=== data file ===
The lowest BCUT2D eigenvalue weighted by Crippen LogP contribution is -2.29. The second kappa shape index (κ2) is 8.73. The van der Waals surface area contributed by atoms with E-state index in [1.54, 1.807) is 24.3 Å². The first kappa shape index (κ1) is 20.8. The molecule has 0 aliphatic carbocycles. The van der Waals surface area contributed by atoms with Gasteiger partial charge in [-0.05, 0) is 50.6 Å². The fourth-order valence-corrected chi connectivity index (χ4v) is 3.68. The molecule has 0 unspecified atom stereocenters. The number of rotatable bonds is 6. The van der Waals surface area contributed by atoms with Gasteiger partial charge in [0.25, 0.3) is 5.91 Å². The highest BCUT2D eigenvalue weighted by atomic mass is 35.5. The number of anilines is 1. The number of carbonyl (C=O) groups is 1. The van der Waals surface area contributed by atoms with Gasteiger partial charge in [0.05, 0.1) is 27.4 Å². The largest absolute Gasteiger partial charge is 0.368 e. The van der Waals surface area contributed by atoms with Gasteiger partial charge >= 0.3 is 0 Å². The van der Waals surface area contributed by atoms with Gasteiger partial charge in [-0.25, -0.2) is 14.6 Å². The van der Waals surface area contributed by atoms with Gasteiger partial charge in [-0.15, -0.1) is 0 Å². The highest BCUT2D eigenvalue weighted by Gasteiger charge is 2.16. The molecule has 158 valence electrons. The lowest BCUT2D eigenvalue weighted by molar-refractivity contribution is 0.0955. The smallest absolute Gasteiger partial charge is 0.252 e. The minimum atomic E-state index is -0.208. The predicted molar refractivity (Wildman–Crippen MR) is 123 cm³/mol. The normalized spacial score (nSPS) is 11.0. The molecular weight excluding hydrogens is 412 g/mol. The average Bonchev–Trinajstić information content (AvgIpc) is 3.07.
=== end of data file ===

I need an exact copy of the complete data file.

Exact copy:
The lowest BCUT2D eigenvalue weighted by Crippen LogP contribution is -2.29. The second kappa shape index (κ2) is 8.73. The van der Waals surface area contributed by atoms with E-state index in [1.54, 1.807) is 24.3 Å². The first kappa shape index (κ1) is 20.8. The molecule has 0 aliphatic carbocycles. The van der Waals surface area contributed by atoms with Gasteiger partial charge in [-0.05, 0) is 50.6 Å². The fourth-order valence-corrected chi connectivity index (χ4v) is 3.68. The molecule has 0 unspecified atom stereocenters. The number of rotatable bonds is 6. The van der Waals surface area contributed by atoms with Gasteiger partial charge in [0.25, 0.3) is 5.91 Å². The highest BCUT2D eigenvalue weighted by atomic mass is 35.5. The number of anilines is 1. The number of carbonyl (C=O) groups is 1. The van der Waals surface area contributed by atoms with Gasteiger partial charge in [0.05, 0.1) is 27.4 Å². The largest absolute Gasteiger partial charge is 0.368 e. The van der Waals surface area contributed by atoms with Gasteiger partial charge >= 0.3 is 0 Å². The van der Waals surface area contributed by atoms with Gasteiger partial charge in [-0.25, -0.2) is 14.6 Å². The van der Waals surface area contributed by atoms with Gasteiger partial charge in [-0.15, -0.1) is 0 Å². The highest BCUT2D eigenvalue weighted by Gasteiger charge is 2.16. The molecule has 158 valence electrons. The lowest BCUT2D eigenvalue weighted by molar-refractivity contribution is 0.0955. The smallest absolute Gasteiger partial charge is 0.252 e. The minimum atomic E-state index is -0.208. The predicted molar refractivity (Wildman–Crippen MR) is 123 cm³/mol. The normalized spacial score (nSPS) is 11.0. The molecular weight excluding hydrogens is 412 g/mol. The average Bonchev–Trinajstić information content (AvgIpc) is 3.07.